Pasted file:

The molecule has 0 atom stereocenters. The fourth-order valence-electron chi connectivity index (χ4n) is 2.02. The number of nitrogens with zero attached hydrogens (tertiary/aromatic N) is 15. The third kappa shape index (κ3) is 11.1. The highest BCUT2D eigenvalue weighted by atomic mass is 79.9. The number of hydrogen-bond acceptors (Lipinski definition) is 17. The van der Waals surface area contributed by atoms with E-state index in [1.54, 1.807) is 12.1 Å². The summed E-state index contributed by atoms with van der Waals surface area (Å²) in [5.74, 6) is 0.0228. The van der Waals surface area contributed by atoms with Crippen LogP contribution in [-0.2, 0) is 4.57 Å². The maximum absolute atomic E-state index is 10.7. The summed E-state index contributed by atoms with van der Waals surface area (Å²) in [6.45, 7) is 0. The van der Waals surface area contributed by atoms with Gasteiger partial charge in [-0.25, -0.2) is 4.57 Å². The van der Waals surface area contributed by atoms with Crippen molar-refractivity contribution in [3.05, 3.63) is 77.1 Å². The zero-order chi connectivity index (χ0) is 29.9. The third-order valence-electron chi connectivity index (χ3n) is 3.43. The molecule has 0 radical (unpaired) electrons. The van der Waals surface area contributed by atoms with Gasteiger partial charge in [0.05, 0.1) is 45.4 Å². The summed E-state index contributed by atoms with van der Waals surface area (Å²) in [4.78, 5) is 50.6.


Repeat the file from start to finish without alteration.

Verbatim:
The molecule has 0 atom stereocenters. The fourth-order valence-electron chi connectivity index (χ4n) is 2.02. The number of nitrogens with zero attached hydrogens (tertiary/aromatic N) is 15. The third kappa shape index (κ3) is 11.1. The highest BCUT2D eigenvalue weighted by atomic mass is 79.9. The number of hydrogen-bond acceptors (Lipinski definition) is 17. The van der Waals surface area contributed by atoms with E-state index in [1.54, 1.807) is 12.1 Å². The summed E-state index contributed by atoms with van der Waals surface area (Å²) in [5.74, 6) is 0.0228. The van der Waals surface area contributed by atoms with Crippen LogP contribution in [-0.2, 0) is 4.57 Å². The maximum absolute atomic E-state index is 10.7. The summed E-state index contributed by atoms with van der Waals surface area (Å²) in [6.45, 7) is 0. The van der Waals surface area contributed by atoms with Gasteiger partial charge in [-0.25, -0.2) is 4.57 Å². The van der Waals surface area contributed by atoms with Crippen molar-refractivity contribution in [3.05, 3.63) is 77.1 Å². The zero-order chi connectivity index (χ0) is 29.9. The third-order valence-electron chi connectivity index (χ3n) is 3.43. The molecule has 0 radical (unpaired) electrons. The van der Waals surface area contributed by atoms with Gasteiger partial charge in [0.05, 0.1) is 45.4 Å². The summed E-state index contributed by atoms with van der Waals surface area (Å²) in [4.78, 5) is 50.6.